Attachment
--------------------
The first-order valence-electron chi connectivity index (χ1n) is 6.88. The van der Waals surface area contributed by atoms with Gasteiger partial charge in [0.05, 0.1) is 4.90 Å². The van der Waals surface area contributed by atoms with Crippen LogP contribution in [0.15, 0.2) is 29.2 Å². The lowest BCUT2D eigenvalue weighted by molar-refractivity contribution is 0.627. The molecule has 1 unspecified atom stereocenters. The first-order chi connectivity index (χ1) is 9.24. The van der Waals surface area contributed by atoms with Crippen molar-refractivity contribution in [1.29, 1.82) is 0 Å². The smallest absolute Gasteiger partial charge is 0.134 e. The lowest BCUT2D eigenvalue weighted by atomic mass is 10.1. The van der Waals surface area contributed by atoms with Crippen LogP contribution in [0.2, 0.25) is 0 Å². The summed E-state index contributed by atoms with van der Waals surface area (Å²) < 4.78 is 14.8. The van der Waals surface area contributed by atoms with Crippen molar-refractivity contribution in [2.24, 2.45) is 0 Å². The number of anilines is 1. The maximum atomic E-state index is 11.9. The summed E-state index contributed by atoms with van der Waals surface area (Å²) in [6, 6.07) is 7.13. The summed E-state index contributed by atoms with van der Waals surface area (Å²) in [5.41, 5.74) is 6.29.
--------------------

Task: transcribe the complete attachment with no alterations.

The first-order valence-electron chi connectivity index (χ1n) is 6.88. The van der Waals surface area contributed by atoms with Gasteiger partial charge in [0.05, 0.1) is 4.90 Å². The van der Waals surface area contributed by atoms with Crippen LogP contribution in [0.15, 0.2) is 29.2 Å². The lowest BCUT2D eigenvalue weighted by molar-refractivity contribution is 0.627. The molecule has 1 unspecified atom stereocenters. The first-order chi connectivity index (χ1) is 9.24. The van der Waals surface area contributed by atoms with Crippen molar-refractivity contribution in [1.29, 1.82) is 0 Å². The smallest absolute Gasteiger partial charge is 0.134 e. The lowest BCUT2D eigenvalue weighted by atomic mass is 10.1. The van der Waals surface area contributed by atoms with Crippen LogP contribution in [0.2, 0.25) is 0 Å². The summed E-state index contributed by atoms with van der Waals surface area (Å²) < 4.78 is 14.8. The van der Waals surface area contributed by atoms with Crippen molar-refractivity contribution in [2.24, 2.45) is 0 Å². The number of anilines is 1. The maximum atomic E-state index is 11.9. The summed E-state index contributed by atoms with van der Waals surface area (Å²) in [6, 6.07) is 7.13. The summed E-state index contributed by atoms with van der Waals surface area (Å²) in [5.41, 5.74) is 6.29.